It should end up as an own goal that isn’t. Perisic and Mandzukic made that goal.

1251 – Croatia 2-1 Ireland – Second half has started with Ireland going from right to left.

1549 – Croatia 2-1 Ireland, Halftime – Stats: Possession: Croatia 58-42; Shots: Croatia 9-5; Shots on target: Croatia 5-3.

1535 – Croatia 2-1 Ireland, Halftime – When Croatia strings together those one-touch passes, they leaving Ireland standing in mud (particularly given how much rain is reportedly falling). Just before the half closes, a series of passes from Schlidenfeld, to Strinic, to Maddzukic, to Perisic, to Jelavic and behind the defense to Perisic leads to a cross for Rakitic. He puts it over the cross bar, but Croatia had Ireland bent out of shape.

It’s halftime, now. Croatia’s goals were a bit fortunate, but they’re controlled the match and are deserved leaders.

1530 – Croatia 2-1 Ireland – Another goal for Croatia from the second ball in off a corner. Darijo Srna plays it in, headed out by Ireland to Strinic, who plays across for Modric. He moves past one man then shoots into a crowd, the ball coming out the other end of Nikica Jelavic. He chips over an oncoming Given for a fortunate goal, restoring Croatia’s lead.

1520 – Croatia 1-1 Ireland – Croatia has had most of the possession, but Ireland’s been relentless, giving them little time on the ball when it’s in their half. Croatia seems to be able to use the right flank whenever they want, with Ivan Rakitic coming in to give Darijo Srna room to burst forward.

For the Irish, their chances center around playing the ball to Kevin Doyle and waiting for him to draw a foul. Which has worked. The referee has a quick whistle.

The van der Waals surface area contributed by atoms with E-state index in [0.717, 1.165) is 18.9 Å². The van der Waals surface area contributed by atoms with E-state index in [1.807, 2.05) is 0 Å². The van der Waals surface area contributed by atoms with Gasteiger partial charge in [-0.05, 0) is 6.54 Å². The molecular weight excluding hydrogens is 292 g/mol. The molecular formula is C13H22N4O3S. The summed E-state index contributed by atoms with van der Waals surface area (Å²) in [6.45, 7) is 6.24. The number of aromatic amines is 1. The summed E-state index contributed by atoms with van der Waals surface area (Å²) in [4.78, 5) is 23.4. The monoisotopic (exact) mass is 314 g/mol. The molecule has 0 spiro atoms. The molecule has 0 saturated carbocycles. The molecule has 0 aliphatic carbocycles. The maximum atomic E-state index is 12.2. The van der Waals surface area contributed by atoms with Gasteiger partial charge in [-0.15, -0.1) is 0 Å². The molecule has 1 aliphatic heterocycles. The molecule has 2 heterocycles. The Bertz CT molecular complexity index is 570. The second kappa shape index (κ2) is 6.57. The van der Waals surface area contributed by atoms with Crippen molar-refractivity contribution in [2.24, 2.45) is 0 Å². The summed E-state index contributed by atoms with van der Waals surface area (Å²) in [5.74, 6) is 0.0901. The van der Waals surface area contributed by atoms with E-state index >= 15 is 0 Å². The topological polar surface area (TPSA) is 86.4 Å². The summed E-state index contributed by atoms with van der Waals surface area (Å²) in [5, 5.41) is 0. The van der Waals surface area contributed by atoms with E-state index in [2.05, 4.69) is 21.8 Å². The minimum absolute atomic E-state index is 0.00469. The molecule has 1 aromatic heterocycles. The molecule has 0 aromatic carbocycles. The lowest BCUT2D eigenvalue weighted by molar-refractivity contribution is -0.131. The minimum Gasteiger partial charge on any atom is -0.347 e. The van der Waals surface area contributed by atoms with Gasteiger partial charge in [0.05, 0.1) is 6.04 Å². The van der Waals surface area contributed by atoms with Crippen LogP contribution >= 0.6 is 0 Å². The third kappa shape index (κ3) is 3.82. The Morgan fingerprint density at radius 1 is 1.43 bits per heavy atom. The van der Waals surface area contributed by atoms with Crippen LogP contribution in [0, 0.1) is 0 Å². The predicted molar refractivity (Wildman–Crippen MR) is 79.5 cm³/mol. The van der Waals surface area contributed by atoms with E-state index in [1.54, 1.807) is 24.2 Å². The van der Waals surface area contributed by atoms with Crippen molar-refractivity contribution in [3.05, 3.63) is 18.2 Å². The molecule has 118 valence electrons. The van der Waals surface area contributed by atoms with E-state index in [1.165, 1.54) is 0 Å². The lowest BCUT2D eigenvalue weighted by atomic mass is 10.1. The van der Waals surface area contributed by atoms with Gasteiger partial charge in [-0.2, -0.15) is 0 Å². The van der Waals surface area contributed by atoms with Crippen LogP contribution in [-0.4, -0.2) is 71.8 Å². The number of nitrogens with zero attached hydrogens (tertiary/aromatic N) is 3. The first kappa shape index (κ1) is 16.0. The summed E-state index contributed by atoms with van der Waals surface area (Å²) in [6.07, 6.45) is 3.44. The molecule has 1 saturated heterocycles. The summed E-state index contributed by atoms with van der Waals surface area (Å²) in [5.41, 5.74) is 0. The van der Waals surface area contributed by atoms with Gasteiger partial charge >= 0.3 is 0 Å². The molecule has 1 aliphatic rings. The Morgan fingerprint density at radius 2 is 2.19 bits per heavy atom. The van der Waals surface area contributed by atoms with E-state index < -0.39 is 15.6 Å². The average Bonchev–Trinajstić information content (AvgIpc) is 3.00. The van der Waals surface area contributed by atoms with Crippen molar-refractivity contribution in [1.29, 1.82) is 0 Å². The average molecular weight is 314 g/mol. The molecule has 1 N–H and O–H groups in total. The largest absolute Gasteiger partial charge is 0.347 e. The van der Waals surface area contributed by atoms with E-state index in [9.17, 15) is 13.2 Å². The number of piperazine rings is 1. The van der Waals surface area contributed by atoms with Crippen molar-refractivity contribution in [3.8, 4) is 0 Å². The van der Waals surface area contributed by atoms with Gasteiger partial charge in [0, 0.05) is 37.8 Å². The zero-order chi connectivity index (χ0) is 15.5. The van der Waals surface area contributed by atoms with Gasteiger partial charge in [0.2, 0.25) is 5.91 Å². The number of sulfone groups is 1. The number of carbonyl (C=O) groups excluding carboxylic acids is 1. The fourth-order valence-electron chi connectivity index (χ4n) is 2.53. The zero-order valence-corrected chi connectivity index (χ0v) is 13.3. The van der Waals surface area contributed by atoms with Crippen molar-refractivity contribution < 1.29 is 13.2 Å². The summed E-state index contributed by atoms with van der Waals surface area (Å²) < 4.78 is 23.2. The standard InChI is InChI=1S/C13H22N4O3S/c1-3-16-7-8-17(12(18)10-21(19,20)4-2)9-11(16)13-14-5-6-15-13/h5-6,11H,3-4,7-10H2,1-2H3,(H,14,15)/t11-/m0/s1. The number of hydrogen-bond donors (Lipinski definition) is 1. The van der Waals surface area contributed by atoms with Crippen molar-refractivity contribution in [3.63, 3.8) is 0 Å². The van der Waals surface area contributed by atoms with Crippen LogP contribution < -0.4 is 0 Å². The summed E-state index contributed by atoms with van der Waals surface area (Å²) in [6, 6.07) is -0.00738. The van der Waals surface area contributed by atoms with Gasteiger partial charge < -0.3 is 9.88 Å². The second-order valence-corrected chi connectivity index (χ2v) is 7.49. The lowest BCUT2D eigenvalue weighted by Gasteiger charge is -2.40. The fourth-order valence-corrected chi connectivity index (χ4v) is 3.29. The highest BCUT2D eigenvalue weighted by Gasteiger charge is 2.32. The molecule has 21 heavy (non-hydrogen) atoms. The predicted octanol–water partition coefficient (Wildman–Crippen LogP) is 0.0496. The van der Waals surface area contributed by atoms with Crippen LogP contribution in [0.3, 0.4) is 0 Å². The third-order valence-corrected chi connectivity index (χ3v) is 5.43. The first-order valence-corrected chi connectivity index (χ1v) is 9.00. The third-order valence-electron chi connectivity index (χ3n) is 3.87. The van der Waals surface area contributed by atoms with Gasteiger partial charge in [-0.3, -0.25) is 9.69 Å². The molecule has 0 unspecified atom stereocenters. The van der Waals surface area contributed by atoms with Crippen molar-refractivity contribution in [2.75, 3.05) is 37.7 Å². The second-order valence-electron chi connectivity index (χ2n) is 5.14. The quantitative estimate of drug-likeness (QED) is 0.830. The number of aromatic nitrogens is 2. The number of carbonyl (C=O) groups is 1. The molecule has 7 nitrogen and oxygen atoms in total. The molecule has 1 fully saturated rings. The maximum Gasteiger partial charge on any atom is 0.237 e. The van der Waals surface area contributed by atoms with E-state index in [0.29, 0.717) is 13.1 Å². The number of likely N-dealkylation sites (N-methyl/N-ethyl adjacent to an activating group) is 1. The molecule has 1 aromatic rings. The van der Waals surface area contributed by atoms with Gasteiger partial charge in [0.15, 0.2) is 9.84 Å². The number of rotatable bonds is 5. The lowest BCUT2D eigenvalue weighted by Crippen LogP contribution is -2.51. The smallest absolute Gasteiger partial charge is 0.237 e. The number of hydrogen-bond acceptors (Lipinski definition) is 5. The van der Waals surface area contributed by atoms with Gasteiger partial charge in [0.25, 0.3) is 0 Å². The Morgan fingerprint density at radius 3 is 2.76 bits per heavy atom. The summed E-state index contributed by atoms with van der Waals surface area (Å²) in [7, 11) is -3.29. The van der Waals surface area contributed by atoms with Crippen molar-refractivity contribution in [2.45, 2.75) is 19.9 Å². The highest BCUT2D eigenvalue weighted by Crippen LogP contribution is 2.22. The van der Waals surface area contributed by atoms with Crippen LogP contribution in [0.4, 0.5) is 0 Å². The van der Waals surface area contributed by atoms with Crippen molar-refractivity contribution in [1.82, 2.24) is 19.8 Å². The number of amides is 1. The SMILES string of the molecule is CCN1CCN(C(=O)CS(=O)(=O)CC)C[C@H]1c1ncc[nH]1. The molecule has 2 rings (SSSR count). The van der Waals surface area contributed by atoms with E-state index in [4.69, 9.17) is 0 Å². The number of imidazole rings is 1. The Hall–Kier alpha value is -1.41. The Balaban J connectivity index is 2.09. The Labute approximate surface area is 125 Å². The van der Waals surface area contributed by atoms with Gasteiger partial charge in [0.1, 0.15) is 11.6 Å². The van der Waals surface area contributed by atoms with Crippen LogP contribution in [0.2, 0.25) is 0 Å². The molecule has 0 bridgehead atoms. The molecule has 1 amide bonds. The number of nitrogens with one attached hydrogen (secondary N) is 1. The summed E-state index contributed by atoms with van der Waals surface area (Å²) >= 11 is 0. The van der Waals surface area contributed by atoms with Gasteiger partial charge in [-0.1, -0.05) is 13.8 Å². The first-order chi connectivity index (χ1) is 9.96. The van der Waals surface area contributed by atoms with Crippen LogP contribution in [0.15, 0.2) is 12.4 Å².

1505 – Croatia 1-1 Ireland – Kevin Doyle’s hard work does draw a foul on Vedran Corluka. Aiden McGeady puts a great to the far post that Sean St. Ledger puts home for the equalizer. What a terrible sequence for Corluka.

There’s something very strange going on. Somebody in the crowd has a very prominent whistle that’s being blown at every restart. It’s pitch is very close to the official’s. It’s annoying, and in the post-goal commentary there was brief speculation that the whistle that blew right after McGeady’s restart could have been a factor.

1450 – Croatia 1-0 Ireland – Horror start for Shay Given and Ireland. The second play off a corner kick sees Darijo Srna chip a ball back from the line. Mario Mandzukic is 14 yards out and get a soft header toward the right post, but Given’s off-balance, moving the wrong way. No way this ball shot go in, but Given doesn’t get a touch on it. Ireland’s down early.

1447 – Croatia 0-0 Ireland – We are off with Croatia kicking off, going right to left.

1435 – Lineups for the game that starts in 10 minutes: